Candidate looks back on race, forward in life


It was quite the ride running for the 109th State House, something I will never forget.

I’ve gained some incredible friends, and lost a few that I guess I never really had. Looking back on my campaign, I recall many powerful experiences. The time a Gwinn couple brought me to tears when they asked to hold hands and pray for me.

Moments like that happened numerous times throughout the campaign, complete strangers praying for me. It was real life, and that will stay with me forever.

Of course, there were the nameless people who stood behind the protection of their keyboard to create rumors against me, standing in judgment without ever meeting me. That was real life too. It truly was the “best of times, the worst of times.”

The campaign held some of the most fulfilling moments of my life, as well as some of the most disheartening and painful. I’ve learned to take the good with the bad and to value every experience that life provides.

When I announced my candidacy, I wanted it to be a positive experience. What fulfilled that desire was that during my journey, I found my faith. When it became too hard to handle, when the anxiety became too great, I gave my life to God. And through my faith, I found refuge.

For that, I thank my dear friend, Mark Waterman. I love him like my brothers. I learned that when the burden is too great, your faith can bring peace and comfort.

After election night, what initially dominated my thoughts were the negative experiences, but slowly my thoughts became more reflective. All that remains now is the kindness that people showed me.

What I found while knocking on 10,000-plus doors is that people care about their families, their health, and their community. What they don’t care about is the political drama and negative media stories at the national level.

I never heard that rhetoric, and was amazed how people were willing to talk objectively, regardless of political identity. Through it all, what I discovered was that Yoopers are genuinely kind. That part of the campaign, I miss.

What is next for me? I do not know. I was “all in” during the campaign, and obviously fell short. At the age of 63, it felt good to step out of my comfort zone and try to do something to make a difference.

Serving my community as a candidate was something, even at this stage of life, which has brought many new and powerful experiences to me.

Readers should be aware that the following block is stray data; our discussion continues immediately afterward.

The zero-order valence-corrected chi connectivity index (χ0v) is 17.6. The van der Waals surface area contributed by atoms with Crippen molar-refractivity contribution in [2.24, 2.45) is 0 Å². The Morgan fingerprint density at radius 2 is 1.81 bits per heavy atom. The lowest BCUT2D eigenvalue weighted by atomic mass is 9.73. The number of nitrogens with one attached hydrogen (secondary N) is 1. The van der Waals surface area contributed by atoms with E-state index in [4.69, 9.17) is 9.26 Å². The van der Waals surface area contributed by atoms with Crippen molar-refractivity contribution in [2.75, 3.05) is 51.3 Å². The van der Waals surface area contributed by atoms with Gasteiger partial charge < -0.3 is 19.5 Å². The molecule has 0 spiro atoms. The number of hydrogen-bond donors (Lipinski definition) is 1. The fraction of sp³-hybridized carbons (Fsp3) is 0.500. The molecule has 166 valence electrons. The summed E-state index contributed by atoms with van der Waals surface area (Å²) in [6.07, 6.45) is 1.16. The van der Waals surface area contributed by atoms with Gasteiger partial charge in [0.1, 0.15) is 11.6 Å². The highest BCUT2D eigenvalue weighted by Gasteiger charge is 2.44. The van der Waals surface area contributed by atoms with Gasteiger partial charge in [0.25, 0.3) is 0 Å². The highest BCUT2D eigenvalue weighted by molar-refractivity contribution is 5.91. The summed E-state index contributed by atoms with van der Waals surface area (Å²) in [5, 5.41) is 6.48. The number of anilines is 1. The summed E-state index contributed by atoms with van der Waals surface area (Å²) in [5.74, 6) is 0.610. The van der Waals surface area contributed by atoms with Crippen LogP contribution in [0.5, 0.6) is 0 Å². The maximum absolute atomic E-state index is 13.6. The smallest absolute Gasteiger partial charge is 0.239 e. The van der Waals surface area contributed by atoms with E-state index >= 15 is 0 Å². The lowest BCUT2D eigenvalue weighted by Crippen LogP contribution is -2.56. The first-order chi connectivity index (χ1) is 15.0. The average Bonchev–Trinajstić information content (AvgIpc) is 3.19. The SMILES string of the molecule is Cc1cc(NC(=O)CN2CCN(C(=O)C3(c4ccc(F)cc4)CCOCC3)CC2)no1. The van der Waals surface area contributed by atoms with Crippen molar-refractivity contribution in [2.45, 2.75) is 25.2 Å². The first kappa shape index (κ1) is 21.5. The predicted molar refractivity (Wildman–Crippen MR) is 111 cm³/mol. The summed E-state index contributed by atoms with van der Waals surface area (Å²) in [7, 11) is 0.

My family has known since October that I was diagnosed with cancer. The good news is that while moderately aggressive, it is manageable. I’ve lived a full life and am optimistic I still have many years left to be what I love being, a husband and a father.

My family has quietly been carrying this burden, while suffering the painful loss of our mother in law, medical emergencies, and numerous personal struggles.

It’s been a tough couple of months, so as a reminder to those with a penchant to label and judge, please remember that you never know what burdens people carry each day. What people need is empathy and understanding, a kind word, a supportive comment.

What I value most is the unconditional love that I have from my family. My wife, Rita, is truly the most extraordinary woman I have ever known.

Her love and support means everything to me, I will love her forever. My 24-year-old “baby girl” Rhonda is incredible. Her loyalty and love for me warms my heart and I’m so proud of her extraordinary academic accomplishments as the youngest PhD student at NIU.

She is a mentor to me, a resilient and independent woman. My son, Rainger, has grown into a man of integrity. His strength and faith in the Lord has inspired me. He is truly a role model to me.

Also, my mother, Pauline Berry, tirelessly supported me, as did my brothers Steven and Brian Berry. My loyal campaign manager Luke Anthony worked harder than anyone.

My thoughts are clear, I have no regrets. I’ve learned much about life these past months, the good and bad.

My final thought comes from a quote by Ernest Hemingway, “Do not judge me by my success, judge me by how many times I fell down and got back up again.” We all carry burdens, we all have challenges.

So remember, all we can do is get up to fight another day.

Editor’s note: Rich Rossway was the Republican candidate for the 109th State House of Representstives in the recent general election. He has been a member of the Marquette Area Public Schools Board of Education for the past 18 years, serving as president of the body for the past five years.